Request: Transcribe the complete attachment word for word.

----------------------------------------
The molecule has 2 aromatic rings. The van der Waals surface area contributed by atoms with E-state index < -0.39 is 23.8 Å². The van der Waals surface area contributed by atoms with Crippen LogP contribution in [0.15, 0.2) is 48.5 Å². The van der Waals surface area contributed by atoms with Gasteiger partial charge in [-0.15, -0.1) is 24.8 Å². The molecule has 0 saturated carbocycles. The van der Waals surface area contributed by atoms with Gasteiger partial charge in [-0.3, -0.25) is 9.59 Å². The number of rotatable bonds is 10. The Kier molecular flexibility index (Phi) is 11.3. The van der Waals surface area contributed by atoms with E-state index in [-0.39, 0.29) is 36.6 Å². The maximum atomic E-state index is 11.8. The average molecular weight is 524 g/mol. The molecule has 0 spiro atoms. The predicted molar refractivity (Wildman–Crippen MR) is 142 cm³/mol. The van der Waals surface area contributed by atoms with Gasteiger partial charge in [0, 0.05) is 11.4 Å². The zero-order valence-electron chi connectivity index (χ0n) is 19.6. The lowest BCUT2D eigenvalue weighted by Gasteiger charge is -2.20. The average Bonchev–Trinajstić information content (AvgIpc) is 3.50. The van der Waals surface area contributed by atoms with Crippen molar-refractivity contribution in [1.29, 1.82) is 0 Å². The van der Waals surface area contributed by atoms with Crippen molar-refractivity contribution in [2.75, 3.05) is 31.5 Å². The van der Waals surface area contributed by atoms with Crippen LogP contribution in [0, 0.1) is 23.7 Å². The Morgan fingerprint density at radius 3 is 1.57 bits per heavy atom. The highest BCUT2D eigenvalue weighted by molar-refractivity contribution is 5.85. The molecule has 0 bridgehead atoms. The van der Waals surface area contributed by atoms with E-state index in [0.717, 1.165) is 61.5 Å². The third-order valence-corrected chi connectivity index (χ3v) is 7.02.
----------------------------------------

The molecule has 2 aromatic rings. The van der Waals surface area contributed by atoms with E-state index < -0.39 is 23.8 Å². The van der Waals surface area contributed by atoms with Crippen LogP contribution in [0.15, 0.2) is 48.5 Å². The van der Waals surface area contributed by atoms with Gasteiger partial charge in [-0.15, -0.1) is 24.8 Å². The molecule has 0 saturated carbocycles. The van der Waals surface area contributed by atoms with Gasteiger partial charge in [-0.3, -0.25) is 9.59 Å². The number of rotatable bonds is 10. The Kier molecular flexibility index (Phi) is 11.3. The van der Waals surface area contributed by atoms with E-state index in [-0.39, 0.29) is 36.6 Å². The maximum atomic E-state index is 11.8. The average molecular weight is 524 g/mol. The molecule has 0 spiro atoms. The predicted molar refractivity (Wildman–Crippen MR) is 142 cm³/mol. The van der Waals surface area contributed by atoms with Gasteiger partial charge in [0, 0.05) is 11.4 Å². The zero-order valence-electron chi connectivity index (χ0n) is 19.6. The lowest BCUT2D eigenvalue weighted by Gasteiger charge is -2.20. The average Bonchev–Trinajstić information content (AvgIpc) is 3.50. The van der Waals surface area contributed by atoms with Crippen molar-refractivity contribution in [1.29, 1.82) is 0 Å². The van der Waals surface area contributed by atoms with Crippen molar-refractivity contribution in [2.75, 3.05) is 31.5 Å². The van der Waals surface area contributed by atoms with Crippen LogP contribution in [0, 0.1) is 23.7 Å². The Morgan fingerprint density at radius 3 is 1.57 bits per heavy atom. The highest BCUT2D eigenvalue weighted by molar-refractivity contribution is 5.85. The molecule has 0 bridgehead atoms. The van der Waals surface area contributed by atoms with E-state index in [0.717, 1.165) is 61.5 Å². The third-order valence-corrected chi connectivity index (χ3v) is 7.02.